• Physical and Environmental Protection (PE): Physical security measures related to physical access to data stores, servers, workstations, mobile devices, etc. Also covers procedures for natural disasters and backup.
  • Planning (PL): Controls for security planning policies, including scope, responsibilities, management, and coordination among relevant departments.
  • Program Management (PM): Planning and controls for managing security like infrastructure plans and plans of action with milestones.
  • Risk Assessment (RA): Controls risk assessment politics and vulnerability scanning capabilities. Also includes any potential automation for that purpose.
  • Security Assessment and Authorization (CA): Pertains to items that supplement security assessments, including monitoring and maintenance assessments.
  • System and Communications Protection (SC): Protection for communication, including data-at-rest and in-transit protections, cryptography, encryption, denial of service protection, and so on.
  • System and Information Integrity (SI): Regulates information integrity, such as data remediation, protection against malware, monitoring and alerts, spam protection, and firmware integrity.
  • System and Services Acquisition (SA): Controls that manage the allocation of security resources, documentation, development, and configuration management. 

 

What are the StateRAMP Impact Levels?

Because StateRAMP is based on FedRAMP protocols, it uses several of the same categories but is mapped into numbered categories. Furthermore, StateRAMP doesn’t include FedRAMP High Impact categorization. Typically, a state government wouldn’t necessarily manage the same level of data that a federal agency would (for example, anything that would impact national security) so having that level of security would be unnecessary.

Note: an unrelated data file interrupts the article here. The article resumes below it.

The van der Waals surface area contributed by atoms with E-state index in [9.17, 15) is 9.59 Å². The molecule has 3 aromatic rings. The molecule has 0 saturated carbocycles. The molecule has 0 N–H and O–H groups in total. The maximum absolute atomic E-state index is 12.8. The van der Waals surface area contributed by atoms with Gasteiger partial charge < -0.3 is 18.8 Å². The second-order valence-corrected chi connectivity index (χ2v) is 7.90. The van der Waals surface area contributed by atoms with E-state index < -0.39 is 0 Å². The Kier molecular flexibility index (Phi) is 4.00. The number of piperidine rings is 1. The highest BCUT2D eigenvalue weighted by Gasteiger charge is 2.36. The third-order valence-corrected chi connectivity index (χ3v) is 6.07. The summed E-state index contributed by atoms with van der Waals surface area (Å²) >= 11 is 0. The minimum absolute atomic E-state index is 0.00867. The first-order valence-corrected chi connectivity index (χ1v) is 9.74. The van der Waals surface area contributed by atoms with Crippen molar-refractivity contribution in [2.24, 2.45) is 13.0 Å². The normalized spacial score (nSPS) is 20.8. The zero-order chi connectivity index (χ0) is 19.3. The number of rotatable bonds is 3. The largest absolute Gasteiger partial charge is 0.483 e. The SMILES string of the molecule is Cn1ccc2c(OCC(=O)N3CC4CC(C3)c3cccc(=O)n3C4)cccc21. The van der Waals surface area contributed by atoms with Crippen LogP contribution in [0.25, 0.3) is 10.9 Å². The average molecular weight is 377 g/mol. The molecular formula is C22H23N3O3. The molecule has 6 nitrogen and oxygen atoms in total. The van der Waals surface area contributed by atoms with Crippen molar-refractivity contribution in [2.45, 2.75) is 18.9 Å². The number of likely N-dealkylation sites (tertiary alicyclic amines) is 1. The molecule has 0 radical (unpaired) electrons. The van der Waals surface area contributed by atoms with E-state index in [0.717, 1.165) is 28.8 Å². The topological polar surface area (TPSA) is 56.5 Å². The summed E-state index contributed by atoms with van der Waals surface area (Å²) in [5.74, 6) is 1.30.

Instead, StateRAMP utilizes three categories of security:

  1. Category 1, which aligns with FedRAMP Low Impact baselines.
  2. Category 2, which aligns with FedRAMP Low Impact baselines with some additional security from the Moderate Impacts baseline category for additional security.
  3. Category 3, which aligns fully with FedRAMP Moderate Impact baselines. 

Category 2 is currently in development, and its intended use is to provide flexibility for CSPs that don’t entirely call for a Category 3 control structure but need more than Category 1. 

While StateRAMP doesn’t include a Category 4 for High Impact security, StateRAMP and all participating organizations can require additional security measures that derive from High Impact designation depending on the needs of the agency. 

 

How Do I Determine My Impact Level and Security Controls for StateRAMP Certification?

A CSP must know its Impact Level before entering into the certification process because that impact level will shape the testing and assessment used during that process. 

The Impact Level is determined by the type of data used by the agency that will be part of the relationship with the CSP. A designation of Impact level works in accordance with FIPS Publication 199. More likely than not, a CSP will work closely with StateRAMP professionals and their 3PAO to determine their required security level.

 

Conclusion

These StateRAMP Impact Levels are there to guarantee that State agencies receive the most secure cloud services available as befits the data they manage. It also protects the CSP and the citizens represented by that agency by forcing the implementation of effective physical, technical, and administrative safeguards in place. 

A critical part of all of this is the 3PAO. If you’re a CSP working through the StateRAMP process, then your 3PAO can help you better understand your Impact Level, required controls, and how those play into the certification process. 

Want to learn more about how you can automate your StateRAMP and FedRAMP compliance efforts?  Call Continuum GRC at 1-888-896-6207 or contact us with the form below.